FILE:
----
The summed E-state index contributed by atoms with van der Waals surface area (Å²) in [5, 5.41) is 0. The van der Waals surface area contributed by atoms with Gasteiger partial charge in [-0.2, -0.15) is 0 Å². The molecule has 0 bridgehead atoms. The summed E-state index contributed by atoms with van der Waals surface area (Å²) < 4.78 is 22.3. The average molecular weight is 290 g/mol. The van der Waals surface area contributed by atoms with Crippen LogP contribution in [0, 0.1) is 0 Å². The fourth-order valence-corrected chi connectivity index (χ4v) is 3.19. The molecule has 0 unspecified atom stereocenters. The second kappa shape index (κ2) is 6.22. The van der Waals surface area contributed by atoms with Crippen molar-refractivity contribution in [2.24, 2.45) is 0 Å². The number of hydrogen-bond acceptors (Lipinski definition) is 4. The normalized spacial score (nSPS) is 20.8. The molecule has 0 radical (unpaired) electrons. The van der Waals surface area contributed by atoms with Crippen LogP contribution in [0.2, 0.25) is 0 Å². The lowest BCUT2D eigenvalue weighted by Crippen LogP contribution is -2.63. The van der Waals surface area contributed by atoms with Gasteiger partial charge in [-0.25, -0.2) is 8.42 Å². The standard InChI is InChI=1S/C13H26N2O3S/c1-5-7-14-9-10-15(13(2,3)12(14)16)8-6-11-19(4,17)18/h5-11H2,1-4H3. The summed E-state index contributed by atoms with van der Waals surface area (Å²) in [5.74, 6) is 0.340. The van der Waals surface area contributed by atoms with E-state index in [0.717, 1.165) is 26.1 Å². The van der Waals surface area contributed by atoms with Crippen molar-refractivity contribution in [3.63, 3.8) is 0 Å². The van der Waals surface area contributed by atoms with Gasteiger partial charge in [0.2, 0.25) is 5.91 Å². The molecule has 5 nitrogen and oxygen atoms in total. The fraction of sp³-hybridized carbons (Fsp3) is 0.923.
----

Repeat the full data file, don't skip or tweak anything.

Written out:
The summed E-state index contributed by atoms with van der Waals surface area (Å²) in [5, 5.41) is 0. The van der Waals surface area contributed by atoms with Gasteiger partial charge in [-0.2, -0.15) is 0 Å². The molecule has 0 bridgehead atoms. The summed E-state index contributed by atoms with van der Waals surface area (Å²) < 4.78 is 22.3. The average molecular weight is 290 g/mol. The van der Waals surface area contributed by atoms with Crippen LogP contribution in [0, 0.1) is 0 Å². The fourth-order valence-corrected chi connectivity index (χ4v) is 3.19. The molecule has 0 unspecified atom stereocenters. The second kappa shape index (κ2) is 6.22. The van der Waals surface area contributed by atoms with Crippen molar-refractivity contribution in [2.24, 2.45) is 0 Å². The number of hydrogen-bond acceptors (Lipinski definition) is 4. The normalized spacial score (nSPS) is 20.8. The molecule has 0 radical (unpaired) electrons. The van der Waals surface area contributed by atoms with Crippen LogP contribution in [0.2, 0.25) is 0 Å². The lowest BCUT2D eigenvalue weighted by Crippen LogP contribution is -2.63. The van der Waals surface area contributed by atoms with Gasteiger partial charge in [-0.25, -0.2) is 8.42 Å². The standard InChI is InChI=1S/C13H26N2O3S/c1-5-7-14-9-10-15(13(2,3)12(14)16)8-6-11-19(4,17)18/h5-11H2,1-4H3. The summed E-state index contributed by atoms with van der Waals surface area (Å²) in [5.74, 6) is 0.340. The van der Waals surface area contributed by atoms with E-state index in [0.717, 1.165) is 26.1 Å². The van der Waals surface area contributed by atoms with Crippen molar-refractivity contribution in [3.63, 3.8) is 0 Å². The van der Waals surface area contributed by atoms with Gasteiger partial charge in [0.2, 0.25) is 5.91 Å². The molecule has 5 nitrogen and oxygen atoms in total. The fraction of sp³-hybridized carbons (Fsp3) is 0.923.